When I heard what actress
Elaine Paige said earlier this week, it struck a chord with me. “I
do regret the fact that I never married and had a family of my own,” she
declared. “But I’m of the belief that you can’t have it all.”
At around the same time the
former Australian prime minister Julia Gillard, in an interview with The
Telegraph, said she had no regrets about not having a family.
“Look,” she explained, “I’m comfortable with my life’s choices. It gave me
my chance to work as minister of education and PM.”
It only struck me a few years ago – probably I’m a very late developer – that
to have reached the age I am (now 72) without having had children makes me
the object of pity in some circles, puzzlement in others, and possibly even
some sort of contempt in not a few (Julia Gillard knows all about that).
Former Australian prime minister Julia Gillard (REX)
The puzzlement and pity come mostly from sympathetic people in the developing
world, in countries where there is a natural assumption that being childless
is almost never by choice, but may have happened because one’s reproductive
organs aren’t working properly. Real contempt I’ve never encountered
directly, but when, in social situations, a stranger looking wildly for
something to talk about assumes one must be a mother, or a grandmother, and
then backs off with an embarrassed apology when one confesses one has no
children, it does make one feel a bit inadequate.
It was never my intention to be childless, nor indeed to remain without a
husband. I grew up in Cape Town in an era (the late Fifties and early
Sixties), when although it wasn’t unusual for (white) women to go to
university, that didn’t always lead on to a professional career. University
was the place where you paused for a while before you found the man of your
dreams and had babies. Most of my school friends were in this happy state by
I chose a different path. I wasn’t deliberately avoiding coupledom or kids,
but I longed to go to Europe, to settle in London, and if possible work for
the BBC. When I arrived in London, I felt myself supremely lucky to be
offered a job almost immediately, though it was only on a temporary basis,
in the Radio News and Current Affairs department. This somehow turned into
more than four decades.
I wasn’t especially ambitious. I didn’t ever really want to work in front of
the camera in television because I felt, possibly quite wrongly, that
television changes the people who appear on screen because of the instant
I certainly didn’t rule out marriage or children, and once or twice I was even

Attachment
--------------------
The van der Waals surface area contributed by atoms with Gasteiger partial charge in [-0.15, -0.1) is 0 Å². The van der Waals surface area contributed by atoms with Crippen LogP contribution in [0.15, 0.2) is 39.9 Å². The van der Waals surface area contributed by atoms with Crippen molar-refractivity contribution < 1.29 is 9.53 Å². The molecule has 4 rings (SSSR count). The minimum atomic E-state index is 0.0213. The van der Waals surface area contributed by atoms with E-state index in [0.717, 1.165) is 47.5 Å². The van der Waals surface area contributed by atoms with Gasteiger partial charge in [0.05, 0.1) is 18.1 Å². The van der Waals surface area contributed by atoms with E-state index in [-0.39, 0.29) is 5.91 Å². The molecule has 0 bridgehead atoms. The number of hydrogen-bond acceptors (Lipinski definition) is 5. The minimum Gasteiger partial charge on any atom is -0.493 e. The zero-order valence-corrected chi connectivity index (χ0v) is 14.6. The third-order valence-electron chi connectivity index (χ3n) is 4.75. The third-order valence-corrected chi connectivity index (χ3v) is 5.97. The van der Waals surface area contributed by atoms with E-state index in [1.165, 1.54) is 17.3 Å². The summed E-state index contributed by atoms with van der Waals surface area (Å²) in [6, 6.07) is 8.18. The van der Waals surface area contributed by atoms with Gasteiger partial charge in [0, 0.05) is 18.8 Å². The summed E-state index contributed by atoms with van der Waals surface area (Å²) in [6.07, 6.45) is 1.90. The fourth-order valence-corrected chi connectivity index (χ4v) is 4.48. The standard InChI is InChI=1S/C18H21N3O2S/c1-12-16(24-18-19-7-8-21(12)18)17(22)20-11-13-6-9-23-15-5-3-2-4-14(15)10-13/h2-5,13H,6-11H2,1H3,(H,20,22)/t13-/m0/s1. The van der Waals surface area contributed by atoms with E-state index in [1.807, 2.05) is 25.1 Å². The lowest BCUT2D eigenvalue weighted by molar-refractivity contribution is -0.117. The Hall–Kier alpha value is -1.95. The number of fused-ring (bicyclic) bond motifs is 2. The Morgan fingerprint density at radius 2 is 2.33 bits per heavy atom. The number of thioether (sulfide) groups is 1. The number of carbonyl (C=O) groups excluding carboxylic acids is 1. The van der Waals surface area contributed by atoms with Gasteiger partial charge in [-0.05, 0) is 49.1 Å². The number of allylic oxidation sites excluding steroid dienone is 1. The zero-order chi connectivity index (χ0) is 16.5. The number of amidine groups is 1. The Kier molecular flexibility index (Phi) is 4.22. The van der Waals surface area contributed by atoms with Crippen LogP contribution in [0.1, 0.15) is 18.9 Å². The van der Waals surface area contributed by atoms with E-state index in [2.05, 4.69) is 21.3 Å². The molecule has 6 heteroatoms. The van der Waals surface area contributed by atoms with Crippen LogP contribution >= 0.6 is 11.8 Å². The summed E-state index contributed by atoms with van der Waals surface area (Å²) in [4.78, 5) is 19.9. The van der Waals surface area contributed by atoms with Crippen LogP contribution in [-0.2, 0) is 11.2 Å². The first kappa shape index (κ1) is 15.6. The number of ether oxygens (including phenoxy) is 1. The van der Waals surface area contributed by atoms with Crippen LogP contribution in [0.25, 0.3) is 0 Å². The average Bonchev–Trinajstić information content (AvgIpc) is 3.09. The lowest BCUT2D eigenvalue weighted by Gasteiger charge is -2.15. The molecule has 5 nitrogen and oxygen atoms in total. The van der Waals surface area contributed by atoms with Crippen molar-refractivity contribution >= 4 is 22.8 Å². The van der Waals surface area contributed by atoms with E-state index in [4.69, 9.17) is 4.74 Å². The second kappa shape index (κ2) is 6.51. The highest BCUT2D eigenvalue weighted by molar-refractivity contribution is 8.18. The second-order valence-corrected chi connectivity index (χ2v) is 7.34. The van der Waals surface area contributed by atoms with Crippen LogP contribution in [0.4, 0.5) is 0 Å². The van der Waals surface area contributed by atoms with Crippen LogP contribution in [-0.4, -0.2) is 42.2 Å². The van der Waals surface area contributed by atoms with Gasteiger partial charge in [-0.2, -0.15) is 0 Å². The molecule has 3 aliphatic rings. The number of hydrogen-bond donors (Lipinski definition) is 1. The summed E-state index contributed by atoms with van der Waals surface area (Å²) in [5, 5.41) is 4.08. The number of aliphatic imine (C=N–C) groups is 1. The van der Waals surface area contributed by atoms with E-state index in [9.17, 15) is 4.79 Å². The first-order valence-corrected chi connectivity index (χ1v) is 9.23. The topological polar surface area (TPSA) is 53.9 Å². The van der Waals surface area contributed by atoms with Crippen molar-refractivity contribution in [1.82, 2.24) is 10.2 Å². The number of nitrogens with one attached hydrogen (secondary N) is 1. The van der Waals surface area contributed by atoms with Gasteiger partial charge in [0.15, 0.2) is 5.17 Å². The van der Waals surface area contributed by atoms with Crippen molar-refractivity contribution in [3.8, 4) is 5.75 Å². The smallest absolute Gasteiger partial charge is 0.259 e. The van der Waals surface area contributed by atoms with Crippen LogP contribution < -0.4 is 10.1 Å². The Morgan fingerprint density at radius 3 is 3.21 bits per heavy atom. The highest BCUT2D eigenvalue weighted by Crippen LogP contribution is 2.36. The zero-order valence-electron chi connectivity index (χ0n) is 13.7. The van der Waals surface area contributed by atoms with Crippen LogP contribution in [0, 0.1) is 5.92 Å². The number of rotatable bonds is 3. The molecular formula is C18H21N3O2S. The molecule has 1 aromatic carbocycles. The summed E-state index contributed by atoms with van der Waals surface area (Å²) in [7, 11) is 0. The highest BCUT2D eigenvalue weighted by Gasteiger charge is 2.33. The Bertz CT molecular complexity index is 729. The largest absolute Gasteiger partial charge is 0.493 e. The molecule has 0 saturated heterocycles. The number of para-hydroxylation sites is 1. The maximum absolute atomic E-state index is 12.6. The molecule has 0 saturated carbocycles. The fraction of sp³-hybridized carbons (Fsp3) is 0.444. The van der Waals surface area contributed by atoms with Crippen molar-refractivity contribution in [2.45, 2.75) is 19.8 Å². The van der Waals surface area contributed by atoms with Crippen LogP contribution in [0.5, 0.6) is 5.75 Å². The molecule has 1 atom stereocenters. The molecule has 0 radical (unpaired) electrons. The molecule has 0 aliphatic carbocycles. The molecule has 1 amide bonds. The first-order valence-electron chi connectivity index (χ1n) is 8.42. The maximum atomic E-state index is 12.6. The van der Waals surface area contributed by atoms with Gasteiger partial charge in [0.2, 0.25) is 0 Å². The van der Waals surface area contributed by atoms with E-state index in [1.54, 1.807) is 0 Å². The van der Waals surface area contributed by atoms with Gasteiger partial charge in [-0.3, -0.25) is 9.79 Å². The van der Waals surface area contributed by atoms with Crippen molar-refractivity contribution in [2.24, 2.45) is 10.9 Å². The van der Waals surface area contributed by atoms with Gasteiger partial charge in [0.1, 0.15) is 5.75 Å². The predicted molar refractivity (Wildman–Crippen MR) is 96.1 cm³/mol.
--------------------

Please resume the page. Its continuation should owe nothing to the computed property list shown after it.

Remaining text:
on the brink of ruling them in, but in the end ploughing a solitary furrow
won out. I often feel I’ve missed out by not having managed to achieve
marriage and children, but it’s not a huge regret.
BBC presenter Sue MacGregor (REX)
Like all doting aunts and great-aunts, I know I’m spectacularly lucky with my
sister’s daughters and my great-nieces and nephews. But I am well aware that
enjoying children at one remove, and not having experienced the 24/7
commitment of caring for babies and the hardly less demanding task of
keeping them safe and happy as they grow up, can come across as both
slightly pathetic and supremely selfish.
I do admire and even envy the women I know who’ve achieved brilliant careers
while bringing up a family. I think of two colleagues in particular – Sarah
Montague and Mishal Husain on the Today programme – who have successfully
combined being mothers of young children with having to get up to go to work
at half past three in the morning. Believe me, getting up that early and
sounding coherent by six in the morning is not easy.
I think also of my nieces, both GPs, who work long hours and juggle with
school timetables, homework issues and feeding the family. I think of the
millions of women who leave for work early and get home late who are also
brilliant mothers. I know I simply couldn’t do both. But please don’t feel
sorry for me.
I’ve worked on some of the best programmes on radio, I’ve met some pretty
extraordinary people – heroes and villains some of them – and I’ve learnt a
great deal about the lives of others and the ways of the world. I’ve also
had the chance to work with one of the world’s best children’s charities,
Unicef. With children of my own, perhaps that wouldn’t have happened.
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